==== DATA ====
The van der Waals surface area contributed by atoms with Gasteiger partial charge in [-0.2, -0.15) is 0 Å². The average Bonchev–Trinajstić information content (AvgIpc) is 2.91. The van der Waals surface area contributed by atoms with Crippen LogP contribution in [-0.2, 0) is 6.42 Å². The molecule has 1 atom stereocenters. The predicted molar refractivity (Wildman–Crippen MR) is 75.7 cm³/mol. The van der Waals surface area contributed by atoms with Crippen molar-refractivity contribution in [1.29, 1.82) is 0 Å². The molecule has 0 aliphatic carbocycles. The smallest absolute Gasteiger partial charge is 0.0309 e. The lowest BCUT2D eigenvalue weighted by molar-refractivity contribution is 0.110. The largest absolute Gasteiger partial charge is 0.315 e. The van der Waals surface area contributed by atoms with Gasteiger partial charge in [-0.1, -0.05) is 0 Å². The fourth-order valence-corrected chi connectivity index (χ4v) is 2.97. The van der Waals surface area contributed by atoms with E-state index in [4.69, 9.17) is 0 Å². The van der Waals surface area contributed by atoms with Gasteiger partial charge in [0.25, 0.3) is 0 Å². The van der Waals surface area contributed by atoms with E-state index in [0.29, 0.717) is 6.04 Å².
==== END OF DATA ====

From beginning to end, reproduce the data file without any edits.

The van der Waals surface area contributed by atoms with Gasteiger partial charge in [-0.2, -0.15) is 0 Å². The average Bonchev–Trinajstić information content (AvgIpc) is 2.91. The van der Waals surface area contributed by atoms with Crippen LogP contribution in [-0.2, 0) is 6.42 Å². The molecule has 1 atom stereocenters. The predicted molar refractivity (Wildman–Crippen MR) is 75.7 cm³/mol. The van der Waals surface area contributed by atoms with Crippen molar-refractivity contribution in [1.29, 1.82) is 0 Å². The molecule has 0 aliphatic carbocycles. The smallest absolute Gasteiger partial charge is 0.0309 e. The lowest BCUT2D eigenvalue weighted by molar-refractivity contribution is 0.110. The largest absolute Gasteiger partial charge is 0.315 e. The van der Waals surface area contributed by atoms with Gasteiger partial charge in [-0.1, -0.05) is 0 Å². The fourth-order valence-corrected chi connectivity index (χ4v) is 2.97. The van der Waals surface area contributed by atoms with E-state index in [4.69, 9.17) is 0 Å². The van der Waals surface area contributed by atoms with Gasteiger partial charge in [0.25, 0.3) is 0 Å². The van der Waals surface area contributed by atoms with E-state index in [0.29, 0.717) is 6.04 Å².